Recently I completed a residency at Heritage Academy, a Jewish day school in Longmeadow, Massachusetts. I came to work at first with the Judaic staff on bringing movement into their curriculum. I ended up not only working with the staff, but also with the middle school students finding ways to embody (and thereby enhance and re-member) their tefillah, or prayer.


Three distinct modes of how movement and text, in this case the text of tefillah, were used with the middle school with varying levels of success. The three are: wordplay, the essence, and personalizing question. Full descriptions of these individual modes are in earlier blogs. In this lesson we mixed essence and personalizing.

Lesson 4:
Modes: Personalizing and Essence
Text/prayer: The sibling rivalry stories in Genesis
Players: middle school day students

1. Talk about the sets of siblings that are mentioned in Genesis most often.
a. Cain and Abel, Yitzhak and Ishmael, Jacob and Esau, Joseph and his brothers
2. What do these sets of brothers have in common? What is different?
3. Personalizing: What kinds of relationship do the students have with their siblings? Are they alike? Are they opposite? Take Jacob and Esau – how are they alike? How opposite? Do they ever reconcile? When?
4. Essence: the metaphor of opposites needing each other to grow, or to move to their rightful place in the Torah, how opposites “attract”.
5. The human puzzle game is a favorite among children of all ages. Have one student make a shape that is interesting. Here, we asked one of them to make a shape like he/she was Jacob. What would be some of the characteristics of his stance, his arm/hand gestures, etc.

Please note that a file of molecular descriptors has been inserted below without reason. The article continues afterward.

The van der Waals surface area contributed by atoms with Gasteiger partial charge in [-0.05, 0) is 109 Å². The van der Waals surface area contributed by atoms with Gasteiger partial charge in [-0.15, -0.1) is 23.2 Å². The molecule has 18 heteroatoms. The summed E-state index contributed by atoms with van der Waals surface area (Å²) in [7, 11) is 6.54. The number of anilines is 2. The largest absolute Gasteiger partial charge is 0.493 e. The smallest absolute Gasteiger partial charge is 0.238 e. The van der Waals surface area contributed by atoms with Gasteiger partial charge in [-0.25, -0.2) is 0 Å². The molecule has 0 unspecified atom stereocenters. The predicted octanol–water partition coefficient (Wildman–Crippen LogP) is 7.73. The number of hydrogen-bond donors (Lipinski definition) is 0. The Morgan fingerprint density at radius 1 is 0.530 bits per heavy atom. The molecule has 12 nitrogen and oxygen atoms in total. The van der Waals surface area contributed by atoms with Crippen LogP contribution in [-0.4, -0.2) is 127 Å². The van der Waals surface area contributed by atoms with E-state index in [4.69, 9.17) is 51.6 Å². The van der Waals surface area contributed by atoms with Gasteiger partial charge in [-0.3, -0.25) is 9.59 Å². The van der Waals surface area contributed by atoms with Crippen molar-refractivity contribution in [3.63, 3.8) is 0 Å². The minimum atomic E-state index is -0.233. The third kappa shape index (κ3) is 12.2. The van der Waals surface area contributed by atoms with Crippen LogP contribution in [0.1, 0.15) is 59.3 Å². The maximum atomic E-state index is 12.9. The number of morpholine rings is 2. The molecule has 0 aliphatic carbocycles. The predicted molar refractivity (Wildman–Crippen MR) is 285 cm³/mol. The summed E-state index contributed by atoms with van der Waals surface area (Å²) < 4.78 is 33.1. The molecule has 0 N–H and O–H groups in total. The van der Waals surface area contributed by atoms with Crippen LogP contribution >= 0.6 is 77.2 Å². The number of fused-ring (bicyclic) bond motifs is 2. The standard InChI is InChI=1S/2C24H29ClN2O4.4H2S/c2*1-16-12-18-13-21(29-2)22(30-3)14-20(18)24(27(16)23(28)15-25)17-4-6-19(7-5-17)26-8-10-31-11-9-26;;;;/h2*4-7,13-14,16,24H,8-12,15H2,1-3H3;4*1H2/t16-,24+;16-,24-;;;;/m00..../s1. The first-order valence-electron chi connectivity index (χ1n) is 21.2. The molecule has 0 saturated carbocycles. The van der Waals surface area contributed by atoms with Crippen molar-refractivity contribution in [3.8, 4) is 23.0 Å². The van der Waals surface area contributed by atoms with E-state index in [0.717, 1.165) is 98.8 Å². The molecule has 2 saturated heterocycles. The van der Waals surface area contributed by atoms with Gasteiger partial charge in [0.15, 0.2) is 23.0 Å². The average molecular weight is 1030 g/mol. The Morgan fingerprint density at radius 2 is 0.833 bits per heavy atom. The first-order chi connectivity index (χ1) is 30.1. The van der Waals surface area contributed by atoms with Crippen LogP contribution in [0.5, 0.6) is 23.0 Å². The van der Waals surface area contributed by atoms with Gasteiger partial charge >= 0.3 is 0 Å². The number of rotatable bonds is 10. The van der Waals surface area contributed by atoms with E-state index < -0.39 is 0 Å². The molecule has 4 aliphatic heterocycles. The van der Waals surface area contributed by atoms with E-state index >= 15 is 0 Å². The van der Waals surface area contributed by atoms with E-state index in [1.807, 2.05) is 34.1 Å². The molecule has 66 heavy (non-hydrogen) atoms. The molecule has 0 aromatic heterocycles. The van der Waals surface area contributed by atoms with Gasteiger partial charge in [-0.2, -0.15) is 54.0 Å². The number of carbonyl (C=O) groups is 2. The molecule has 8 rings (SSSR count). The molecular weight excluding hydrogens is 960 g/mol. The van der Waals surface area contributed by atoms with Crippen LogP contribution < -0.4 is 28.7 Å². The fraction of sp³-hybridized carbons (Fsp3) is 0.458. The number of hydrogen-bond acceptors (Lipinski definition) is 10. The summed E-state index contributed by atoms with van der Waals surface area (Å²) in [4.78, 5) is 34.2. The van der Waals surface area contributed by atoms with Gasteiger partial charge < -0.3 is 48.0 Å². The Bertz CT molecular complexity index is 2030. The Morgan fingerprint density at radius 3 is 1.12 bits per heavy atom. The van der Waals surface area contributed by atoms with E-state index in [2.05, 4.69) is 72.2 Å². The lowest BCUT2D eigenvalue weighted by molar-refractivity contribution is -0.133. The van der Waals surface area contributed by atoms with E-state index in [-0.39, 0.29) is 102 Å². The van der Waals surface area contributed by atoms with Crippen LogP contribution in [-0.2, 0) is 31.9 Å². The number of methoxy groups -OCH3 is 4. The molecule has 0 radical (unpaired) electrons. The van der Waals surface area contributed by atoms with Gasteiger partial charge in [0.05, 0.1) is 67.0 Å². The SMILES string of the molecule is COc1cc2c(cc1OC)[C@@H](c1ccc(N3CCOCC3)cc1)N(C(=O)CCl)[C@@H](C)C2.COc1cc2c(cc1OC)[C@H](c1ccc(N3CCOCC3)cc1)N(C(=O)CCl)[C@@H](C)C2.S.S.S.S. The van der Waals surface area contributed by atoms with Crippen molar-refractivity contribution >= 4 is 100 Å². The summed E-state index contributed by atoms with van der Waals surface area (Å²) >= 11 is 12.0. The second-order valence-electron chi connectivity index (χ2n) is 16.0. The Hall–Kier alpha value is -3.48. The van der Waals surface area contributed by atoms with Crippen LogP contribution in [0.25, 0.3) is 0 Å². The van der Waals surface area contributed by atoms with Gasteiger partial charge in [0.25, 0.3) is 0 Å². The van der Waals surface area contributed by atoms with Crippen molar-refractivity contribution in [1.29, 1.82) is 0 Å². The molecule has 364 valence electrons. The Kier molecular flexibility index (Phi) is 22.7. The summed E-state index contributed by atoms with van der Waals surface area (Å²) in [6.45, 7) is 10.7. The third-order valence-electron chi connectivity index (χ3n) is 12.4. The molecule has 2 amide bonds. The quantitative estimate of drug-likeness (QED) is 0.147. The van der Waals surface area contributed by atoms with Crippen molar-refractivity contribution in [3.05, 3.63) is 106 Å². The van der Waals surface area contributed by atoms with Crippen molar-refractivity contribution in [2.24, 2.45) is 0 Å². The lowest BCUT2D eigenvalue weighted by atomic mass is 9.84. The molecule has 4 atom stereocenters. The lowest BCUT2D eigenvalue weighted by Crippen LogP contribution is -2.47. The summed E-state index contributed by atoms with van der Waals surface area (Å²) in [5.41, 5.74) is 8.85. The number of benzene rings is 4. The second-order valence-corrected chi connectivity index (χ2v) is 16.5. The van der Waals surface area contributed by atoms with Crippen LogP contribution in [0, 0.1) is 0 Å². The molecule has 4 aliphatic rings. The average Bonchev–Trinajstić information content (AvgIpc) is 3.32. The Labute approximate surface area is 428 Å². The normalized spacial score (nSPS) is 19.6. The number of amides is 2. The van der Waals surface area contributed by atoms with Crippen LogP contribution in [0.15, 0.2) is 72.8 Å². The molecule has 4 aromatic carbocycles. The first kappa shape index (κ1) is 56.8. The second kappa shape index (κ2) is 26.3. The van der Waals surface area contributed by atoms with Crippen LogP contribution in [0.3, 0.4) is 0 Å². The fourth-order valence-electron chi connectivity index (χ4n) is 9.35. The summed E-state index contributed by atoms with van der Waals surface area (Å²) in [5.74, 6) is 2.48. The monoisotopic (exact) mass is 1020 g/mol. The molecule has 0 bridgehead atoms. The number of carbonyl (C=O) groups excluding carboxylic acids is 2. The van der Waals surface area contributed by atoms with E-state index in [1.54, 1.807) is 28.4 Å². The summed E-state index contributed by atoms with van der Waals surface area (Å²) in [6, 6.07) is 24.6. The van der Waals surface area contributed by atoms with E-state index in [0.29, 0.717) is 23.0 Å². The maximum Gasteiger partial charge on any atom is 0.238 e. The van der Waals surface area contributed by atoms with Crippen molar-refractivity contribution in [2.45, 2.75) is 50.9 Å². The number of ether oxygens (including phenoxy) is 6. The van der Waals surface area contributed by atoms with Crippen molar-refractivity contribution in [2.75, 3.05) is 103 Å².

6. Then, ask another student to put him/herself in the empty spaces, the negative spaces (art term) of the student being Jacob. They are to try to fill in at least two negative spaces. This will look like interlocking puzzle pieces.
7. Then ask the Jacob person to leave, and let the second person stay still.
8. See what the not-Jacob space looks like, the opposite of Jacob…. Or is it? Is our not-self a reflection of our self and therefore part of us? Are we also our opposites? Sometimes, the second person will look a lot like what Esau might have looked – bigger, rounder, more “earthy”.
9. Continue to find opposites in the human puzzle. You can keep working with the actual Torah characters, and try to learn something about them, or just keep on doing the puzzle game, and learn something about what it means to embrace your opposite, or to know that you and your opposite are related.
10. Ask the students how doing this game relates to their own siblings at home?
11. Heritage student answers: My brother completes me, We have more in common than I thought, when we are together – we are one…